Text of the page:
Format

Send to:

Choose Destination
See comment in PubMed Commons below
Ann Surg. 1994 Mar;219(3):236-47.

Current treatment modalities for hepatocellular carcinoma.

Author information

  • 1Department of Surgery, Dumont-UCLA Liver Transplant Center.

Abstract

OBJECTIVE:

This study evaluated the currently available treatment modalities for hepatocellular carcinoma (HCC).

SUMMARY BACKGROUND DATA:

One of the most common tumors worldwide, HCC has several known risk factors. Untreated HCC typically has a dismal prognosis. Early detection remains the key to successful treatment of this malignancy. Surgical resection has been the mainstay of treatment for HCC, but newer modalities have been recently introduced.

METHODS:

The authors evaluated the treatment modalities for HCC.

RESULTS:

Surgical resection affords 5-year survival rates as high as 45% with more favorable subgroups having 1) small tumors, 2) well-differentiated tumors, 3) unifocal tumors, 4) lack of vascular invasion, 5) absence of cirrhosis, and 6) the fibrolamellar variant (FL-HCC). Resection has been limited primarily by low resectability rates and recurrent disease. Newer therapeutic modalities that appear the most promising are transarterial chemoembolization and percutaneous ethanol injection. Neither therapy has been evaluated in a prospective randomized manner. Combination chemotherapy and surgical intervention may provide the best results, but randomized controlled trials with long-term follow-up are needed. As single-treatment modalities, radiation therapy, intravenous chemotherapy, intra-arterial chemotherapy, and immunotherapy play limited palliative roles.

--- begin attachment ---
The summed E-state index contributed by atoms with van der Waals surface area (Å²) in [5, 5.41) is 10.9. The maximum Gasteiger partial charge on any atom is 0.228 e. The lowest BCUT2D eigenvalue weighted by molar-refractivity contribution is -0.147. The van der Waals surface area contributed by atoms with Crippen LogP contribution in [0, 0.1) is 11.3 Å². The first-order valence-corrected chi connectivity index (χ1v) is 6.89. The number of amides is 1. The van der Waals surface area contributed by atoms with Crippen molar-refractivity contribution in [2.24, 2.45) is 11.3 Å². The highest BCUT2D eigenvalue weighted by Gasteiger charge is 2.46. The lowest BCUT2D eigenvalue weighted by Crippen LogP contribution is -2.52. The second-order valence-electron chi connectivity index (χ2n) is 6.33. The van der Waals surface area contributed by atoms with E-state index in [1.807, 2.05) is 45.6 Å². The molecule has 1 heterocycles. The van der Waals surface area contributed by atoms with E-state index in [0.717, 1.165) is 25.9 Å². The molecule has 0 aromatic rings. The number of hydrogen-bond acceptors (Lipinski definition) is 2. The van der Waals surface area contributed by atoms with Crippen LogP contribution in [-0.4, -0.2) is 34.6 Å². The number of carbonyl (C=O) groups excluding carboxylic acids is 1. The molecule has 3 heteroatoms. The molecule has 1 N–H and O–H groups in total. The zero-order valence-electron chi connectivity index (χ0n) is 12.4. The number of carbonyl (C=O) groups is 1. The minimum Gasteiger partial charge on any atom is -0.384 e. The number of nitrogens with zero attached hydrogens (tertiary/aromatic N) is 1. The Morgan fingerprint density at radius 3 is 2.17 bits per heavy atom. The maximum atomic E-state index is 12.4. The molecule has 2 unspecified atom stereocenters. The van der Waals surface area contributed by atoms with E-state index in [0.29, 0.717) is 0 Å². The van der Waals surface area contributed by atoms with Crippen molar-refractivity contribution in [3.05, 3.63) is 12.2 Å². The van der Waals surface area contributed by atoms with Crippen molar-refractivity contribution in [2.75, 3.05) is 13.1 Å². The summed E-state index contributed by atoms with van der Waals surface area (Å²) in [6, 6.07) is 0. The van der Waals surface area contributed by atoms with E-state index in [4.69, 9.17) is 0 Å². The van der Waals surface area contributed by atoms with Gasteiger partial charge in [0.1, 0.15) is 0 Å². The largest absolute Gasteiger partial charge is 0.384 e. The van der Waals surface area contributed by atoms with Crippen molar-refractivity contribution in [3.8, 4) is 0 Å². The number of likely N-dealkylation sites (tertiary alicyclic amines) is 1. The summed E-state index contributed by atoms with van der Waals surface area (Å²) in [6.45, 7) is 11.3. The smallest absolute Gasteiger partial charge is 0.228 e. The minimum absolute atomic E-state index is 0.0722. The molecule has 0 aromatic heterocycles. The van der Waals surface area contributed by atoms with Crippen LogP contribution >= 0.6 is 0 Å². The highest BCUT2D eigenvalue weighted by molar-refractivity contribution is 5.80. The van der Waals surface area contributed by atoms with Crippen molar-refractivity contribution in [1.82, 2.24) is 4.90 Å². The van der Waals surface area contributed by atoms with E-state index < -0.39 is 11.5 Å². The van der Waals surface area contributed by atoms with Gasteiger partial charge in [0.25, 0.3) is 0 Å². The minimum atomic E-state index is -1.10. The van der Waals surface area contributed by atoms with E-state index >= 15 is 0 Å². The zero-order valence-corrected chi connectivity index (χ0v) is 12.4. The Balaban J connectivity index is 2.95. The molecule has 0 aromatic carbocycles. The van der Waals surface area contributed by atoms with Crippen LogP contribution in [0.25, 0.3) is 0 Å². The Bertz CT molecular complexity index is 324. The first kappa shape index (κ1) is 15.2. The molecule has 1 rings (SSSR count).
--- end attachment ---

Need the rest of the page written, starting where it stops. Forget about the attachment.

CONCLUSIONS:

Surgical resection in the form of partial or total hepatectomy is the preferred treatment for HCC. The early detection of tumors by screening high-risk populations is crucial. Randomized trials of combinations of chemotherapy and surgical resection are needed to demonstrate their potential utility for treatment.

PMID:
8147605
[PubMed - indexed for MEDLINE]
PMCID:
PMC1243131
Free PMC Article
PubMed Commons home

PubMed Commons

0 comments
How to join PubMed Commons

    Supplemental Content

    Full text links

    Icon for Lippincott Williams & Wilkins Icon for PubMed Central
    Loading ...
    Write to the Help Desk